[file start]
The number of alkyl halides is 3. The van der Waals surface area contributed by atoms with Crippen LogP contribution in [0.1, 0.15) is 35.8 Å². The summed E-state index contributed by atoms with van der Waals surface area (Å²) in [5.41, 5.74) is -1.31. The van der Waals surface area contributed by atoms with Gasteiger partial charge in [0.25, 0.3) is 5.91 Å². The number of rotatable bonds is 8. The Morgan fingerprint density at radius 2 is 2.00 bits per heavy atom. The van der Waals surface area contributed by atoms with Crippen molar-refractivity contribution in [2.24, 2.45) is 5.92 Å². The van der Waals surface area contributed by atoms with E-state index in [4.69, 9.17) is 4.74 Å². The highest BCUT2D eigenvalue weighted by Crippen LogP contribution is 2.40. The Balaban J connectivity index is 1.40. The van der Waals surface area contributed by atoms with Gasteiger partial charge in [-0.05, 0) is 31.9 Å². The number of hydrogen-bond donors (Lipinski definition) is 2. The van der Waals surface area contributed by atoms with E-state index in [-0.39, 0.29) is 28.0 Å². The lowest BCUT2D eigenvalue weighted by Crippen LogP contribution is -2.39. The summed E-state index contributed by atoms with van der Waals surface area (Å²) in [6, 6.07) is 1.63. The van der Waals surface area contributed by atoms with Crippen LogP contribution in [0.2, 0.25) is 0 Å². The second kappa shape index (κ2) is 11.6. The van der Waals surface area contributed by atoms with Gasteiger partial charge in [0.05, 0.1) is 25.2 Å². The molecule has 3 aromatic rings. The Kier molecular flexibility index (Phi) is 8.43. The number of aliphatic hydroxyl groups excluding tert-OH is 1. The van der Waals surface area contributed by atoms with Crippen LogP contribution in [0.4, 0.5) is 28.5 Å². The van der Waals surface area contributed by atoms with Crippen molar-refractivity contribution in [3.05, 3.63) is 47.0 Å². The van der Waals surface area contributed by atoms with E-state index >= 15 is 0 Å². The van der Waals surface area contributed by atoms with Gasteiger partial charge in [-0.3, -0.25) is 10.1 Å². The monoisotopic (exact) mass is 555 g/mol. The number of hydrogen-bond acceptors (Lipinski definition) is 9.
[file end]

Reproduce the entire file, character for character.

The number of alkyl halides is 3. The van der Waals surface area contributed by atoms with Crippen LogP contribution in [0.1, 0.15) is 35.8 Å². The summed E-state index contributed by atoms with van der Waals surface area (Å²) in [5.41, 5.74) is -1.31. The van der Waals surface area contributed by atoms with Gasteiger partial charge in [0.25, 0.3) is 5.91 Å². The number of rotatable bonds is 8. The Morgan fingerprint density at radius 2 is 2.00 bits per heavy atom. The van der Waals surface area contributed by atoms with Crippen molar-refractivity contribution in [2.24, 2.45) is 5.92 Å². The van der Waals surface area contributed by atoms with E-state index in [4.69, 9.17) is 4.74 Å². The highest BCUT2D eigenvalue weighted by Crippen LogP contribution is 2.40. The Balaban J connectivity index is 1.40. The van der Waals surface area contributed by atoms with Gasteiger partial charge in [-0.05, 0) is 31.9 Å². The number of hydrogen-bond donors (Lipinski definition) is 2. The van der Waals surface area contributed by atoms with E-state index in [-0.39, 0.29) is 28.0 Å². The lowest BCUT2D eigenvalue weighted by Crippen LogP contribution is -2.39. The summed E-state index contributed by atoms with van der Waals surface area (Å²) in [6, 6.07) is 1.63. The van der Waals surface area contributed by atoms with Crippen LogP contribution in [0.2, 0.25) is 0 Å². The second kappa shape index (κ2) is 11.6. The van der Waals surface area contributed by atoms with Gasteiger partial charge in [0.05, 0.1) is 25.2 Å². The molecule has 3 aromatic rings. The Kier molecular flexibility index (Phi) is 8.43. The number of aliphatic hydroxyl groups excluding tert-OH is 1. The van der Waals surface area contributed by atoms with Crippen LogP contribution in [0.4, 0.5) is 28.5 Å². The van der Waals surface area contributed by atoms with Crippen molar-refractivity contribution in [3.05, 3.63) is 47.0 Å². The van der Waals surface area contributed by atoms with E-state index >= 15 is 0 Å². The van der Waals surface area contributed by atoms with Gasteiger partial charge in [-0.3, -0.25) is 10.1 Å². The monoisotopic (exact) mass is 555 g/mol. The number of hydrogen-bond acceptors (Lipinski definition) is 9.